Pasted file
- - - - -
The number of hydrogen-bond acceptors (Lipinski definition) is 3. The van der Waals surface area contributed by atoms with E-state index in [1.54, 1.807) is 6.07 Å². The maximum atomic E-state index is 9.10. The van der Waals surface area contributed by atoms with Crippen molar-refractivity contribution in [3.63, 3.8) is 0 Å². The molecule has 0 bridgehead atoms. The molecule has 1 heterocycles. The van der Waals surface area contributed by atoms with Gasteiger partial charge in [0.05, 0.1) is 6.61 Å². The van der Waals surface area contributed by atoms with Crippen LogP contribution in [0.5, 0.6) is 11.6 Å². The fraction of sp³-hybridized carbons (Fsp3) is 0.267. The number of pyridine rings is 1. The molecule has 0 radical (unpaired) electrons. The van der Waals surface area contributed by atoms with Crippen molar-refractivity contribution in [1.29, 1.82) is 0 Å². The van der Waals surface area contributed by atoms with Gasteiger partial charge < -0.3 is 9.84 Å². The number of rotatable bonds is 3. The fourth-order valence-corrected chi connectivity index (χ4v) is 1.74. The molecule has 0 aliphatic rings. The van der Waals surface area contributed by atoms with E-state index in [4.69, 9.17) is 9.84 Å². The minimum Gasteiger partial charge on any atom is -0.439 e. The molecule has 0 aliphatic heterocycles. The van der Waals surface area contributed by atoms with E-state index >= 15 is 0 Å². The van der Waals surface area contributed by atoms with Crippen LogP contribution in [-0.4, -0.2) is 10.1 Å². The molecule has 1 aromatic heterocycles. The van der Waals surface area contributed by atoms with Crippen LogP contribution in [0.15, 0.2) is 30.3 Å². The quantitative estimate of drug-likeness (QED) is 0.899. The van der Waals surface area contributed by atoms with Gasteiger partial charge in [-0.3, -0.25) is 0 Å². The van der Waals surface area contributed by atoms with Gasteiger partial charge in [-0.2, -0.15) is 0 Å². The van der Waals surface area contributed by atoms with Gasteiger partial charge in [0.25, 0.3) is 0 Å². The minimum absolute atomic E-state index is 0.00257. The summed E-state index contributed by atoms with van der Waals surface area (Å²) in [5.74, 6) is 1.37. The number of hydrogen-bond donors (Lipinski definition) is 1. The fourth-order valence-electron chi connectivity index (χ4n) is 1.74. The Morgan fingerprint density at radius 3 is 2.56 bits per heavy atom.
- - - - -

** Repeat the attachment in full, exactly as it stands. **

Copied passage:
The number of hydrogen-bond acceptors (Lipinski definition) is 3. The van der Waals surface area contributed by atoms with E-state index in [1.54, 1.807) is 6.07 Å². The maximum atomic E-state index is 9.10. The van der Waals surface area contributed by atoms with Crippen molar-refractivity contribution in [3.63, 3.8) is 0 Å². The molecule has 0 bridgehead atoms. The molecule has 1 heterocycles. The van der Waals surface area contributed by atoms with Gasteiger partial charge in [0.05, 0.1) is 6.61 Å². The van der Waals surface area contributed by atoms with Crippen LogP contribution in [0.5, 0.6) is 11.6 Å². The fraction of sp³-hybridized carbons (Fsp3) is 0.267. The number of pyridine rings is 1. The molecule has 0 radical (unpaired) electrons. The van der Waals surface area contributed by atoms with Crippen molar-refractivity contribution in [1.29, 1.82) is 0 Å². The van der Waals surface area contributed by atoms with Gasteiger partial charge < -0.3 is 9.84 Å². The number of rotatable bonds is 3. The fourth-order valence-corrected chi connectivity index (χ4v) is 1.74. The molecule has 0 aliphatic rings. The van der Waals surface area contributed by atoms with E-state index in [4.69, 9.17) is 9.84 Å². The minimum Gasteiger partial charge on any atom is -0.439 e. The molecule has 0 aliphatic heterocycles. The van der Waals surface area contributed by atoms with E-state index >= 15 is 0 Å². The van der Waals surface area contributed by atoms with Crippen LogP contribution in [-0.4, -0.2) is 10.1 Å². The molecule has 1 aromatic heterocycles. The van der Waals surface area contributed by atoms with Crippen LogP contribution in [0.15, 0.2) is 30.3 Å². The quantitative estimate of drug-likeness (QED) is 0.899. The van der Waals surface area contributed by atoms with Gasteiger partial charge in [-0.3, -0.25) is 0 Å². The van der Waals surface area contributed by atoms with Gasteiger partial charge in [-0.2, -0.15) is 0 Å². The van der Waals surface area contributed by atoms with Gasteiger partial charge in [0.25, 0.3) is 0 Å². The minimum absolute atomic E-state index is 0.00257. The summed E-state index contributed by atoms with van der Waals surface area (Å²) in [5.74, 6) is 1.37. The number of hydrogen-bond donors (Lipinski definition) is 1. The fourth-order valence-electron chi connectivity index (χ4n) is 1.74. The Morgan fingerprint density at radius 3 is 2.56 bits per heavy atom.